THE BAOBAB TREE
Baobab trees with their huge barrel shaped trunks and wizened bark are synonymous with Africa. They are widespread in tropical, arid and sandy habitats and provide important for food and materials for many tribes.
The tree above is one planted in Mannar, Sri Lanka, by Arab traders back in 1477. It is small relative to many African examples, being only 7.5m high with a circumference of 19.5m. In Africa they can reach up to 25m high and 45m in circumference.
Close up, the bark really does look like the skin of an elephant.
Baobab’s are members of the genus Adansonia. A.digitata above is the most widespread species but there are nine in all. They inhabit arid, sandy and tropical environments. Like other trees in the Bombacaceae family, such as balsa wood, the silk floss tree, kapok and Bombax species, their remarkable barrel shaped or inflated trunks are adapted for water storage.
Nowadays I understand that the latest classification is to merge the Bombacaceae into the Malvaceae, the mallow family. This is because the genetic evidence suggests the Bombacaceae family is not natural and it’s more helpful to think of them all as disparate members of a much larger and diverse group.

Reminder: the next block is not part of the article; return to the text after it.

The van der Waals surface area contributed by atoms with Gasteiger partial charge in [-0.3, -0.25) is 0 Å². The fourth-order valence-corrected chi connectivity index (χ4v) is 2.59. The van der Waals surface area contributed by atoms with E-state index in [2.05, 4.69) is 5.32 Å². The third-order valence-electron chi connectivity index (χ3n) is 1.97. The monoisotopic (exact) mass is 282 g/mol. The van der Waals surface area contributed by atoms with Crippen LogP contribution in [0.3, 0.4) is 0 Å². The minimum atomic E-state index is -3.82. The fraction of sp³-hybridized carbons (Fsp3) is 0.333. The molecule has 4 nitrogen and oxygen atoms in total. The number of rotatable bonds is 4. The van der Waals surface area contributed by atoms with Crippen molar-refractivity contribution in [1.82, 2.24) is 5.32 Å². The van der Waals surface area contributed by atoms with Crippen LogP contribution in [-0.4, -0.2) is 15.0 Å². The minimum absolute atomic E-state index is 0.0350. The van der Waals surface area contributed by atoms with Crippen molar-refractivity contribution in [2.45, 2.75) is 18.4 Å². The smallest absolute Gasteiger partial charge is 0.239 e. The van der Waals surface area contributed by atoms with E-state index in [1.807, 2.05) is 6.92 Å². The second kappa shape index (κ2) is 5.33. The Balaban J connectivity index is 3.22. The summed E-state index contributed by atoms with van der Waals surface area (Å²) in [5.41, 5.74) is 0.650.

I managed to grow this seedling from seeds bought in Paris (see photo). Note that it has entire leaves, not palmate leaves like a mature tree. The seeds look a bit like rough brown aniseed balls, about half a centimetre in diametre. To get them to germinate you have to soak them in boiling water for fifteen minutes, plant them and then wait – often many months. I got one germination out of five seeds, and the seedling did not survive many months on a London window sill.
Perhaps this is the tree I would most like to see, Grandidier’s baobab – Adansonia grandidieri –which is only found in Madagascar. Surely it is one of the botanical wonders of the world.
What a wonderful flora that island has. I’d love to go there and see it!